Magazine article Parks & Recreation

Advocacy Update: Reducing Obesity through Recreation: Park and Recreation Agencies Need Increased Federal Funding to Support Efforts to Reduce Health Problems

Magazine article Parks & Recreation

Advocacy Update: Reducing Obesity through Recreation: Park and Recreation Agencies Need Increased Federal Funding to Support Efforts to Reduce Health Problems

Article excerpt

NRPA has a long history of working with federal policymakers to devise strategies to prevent obesity and its resulting health consequences, and to help reverse the trend toward inactivity in the U.S. We have advocated for federal programs, developed alternative approaches to combating obesity, and have helped to identify contributing environmental and social factors that could lead to obesity. As the federal government continues to develop new programs to combat obesity, NRPA will continue to seek partnerships and alliances to further the government's efforts. NRPA supports federal anti-obesity programs that positively impact the environment and have the potential to improve the daily lives of Americans.

While America is confronted with an obesity crisis that threatens our nation's health, economy and future, it is important that physical activity is seen as a viable strategy for disease prevention and health promotion for all people. Nearly 119 million adults, representing 65 percent of the population, are currently overweight or obese. About 15 percent of children are overweight, a condition that increases the risk of high cholesterol, high blood pressure and diabetes. Estimates for the direct and indirect costs of obesity range from $51.5 to $78.5 billion per year.

Public parks and recreation facilities offer low-cost opportunities to all Americans of every age, ability and income level to increase their daily amount of physical activity and thus prevent chronic health conditions. Also, most physical activity among children occurs outside of the school setting. Community sports and recreation programs can complement the efforts of schools by providing children opportunities to engage in the types and levels of physical activity that may not be offered in school.

Many federal policymakers recognize the important role that public parks and recreation agencies can--and do--play in addressing the obesity epidemic; however, NRPA will continue to educate and guide policymakers toward the most appropriate strategies directed toward the most appropriate settings. Federal policymakers have just begun to develop initiatives to combat obesity and to promote the general population's health and well-being. These tactics generally fall into one of three categories:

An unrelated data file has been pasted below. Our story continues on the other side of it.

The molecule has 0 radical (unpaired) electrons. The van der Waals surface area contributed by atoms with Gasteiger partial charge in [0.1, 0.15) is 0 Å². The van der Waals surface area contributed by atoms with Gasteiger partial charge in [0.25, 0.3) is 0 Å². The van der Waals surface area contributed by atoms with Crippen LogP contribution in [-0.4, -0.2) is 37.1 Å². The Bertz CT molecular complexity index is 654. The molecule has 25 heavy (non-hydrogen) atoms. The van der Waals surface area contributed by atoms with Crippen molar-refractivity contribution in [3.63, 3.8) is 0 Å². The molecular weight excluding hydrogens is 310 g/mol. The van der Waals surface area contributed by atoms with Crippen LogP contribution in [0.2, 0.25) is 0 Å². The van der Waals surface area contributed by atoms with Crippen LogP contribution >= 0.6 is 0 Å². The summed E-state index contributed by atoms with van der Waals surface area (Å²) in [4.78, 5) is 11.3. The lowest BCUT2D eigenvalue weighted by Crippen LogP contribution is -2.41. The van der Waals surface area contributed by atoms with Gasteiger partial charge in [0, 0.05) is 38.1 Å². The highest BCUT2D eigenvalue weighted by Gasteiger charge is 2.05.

Public education campaigns targeted at individual behavior change

* The Centers for Disease Control and Prevention (CDC) VERB Campaign uses media outlets and community events to encourage children to be physically active. Despite achieving its goal of increasing the amount of free-time physical activity for targeted children, the president decided to terminate funding for this program in his budget request for next year. NRPA's advocacy efforts to secure $70 million for this program resulted in saving the program from termination, but only securing $11.2 million in funds from the House.

* Federal policymakers have made progress toward helping to provide healthy choices for Americans. Nutrition resources provided by the federal government include the Dietary Guidelines for Americans and the newly revised Food Guide Pyramid. Proper food intake can be self-monitored by referring to the Nutrition Facts label, an information system provided by the Food and Drug Administration. NRPA supported funding allocations for all of these federal programs and battled congressional and executive branch efforts to reduce appropriations toward these programs.

Treatment of obesity-related diseases

* The CDC's Division of Physical Nutrition and Physical Activity has provided funds for 23 states to implement a program to prevent obesity. Despite NRPA's advocacy efforts to obtain $70 million to fund this program, Congress only allocated $49.9 million for this program for next year. The National Institutes of Health (NIH) also conducts obesity-related research, and has a budget of $440 million for 2005 to guide scientific research in this area. …

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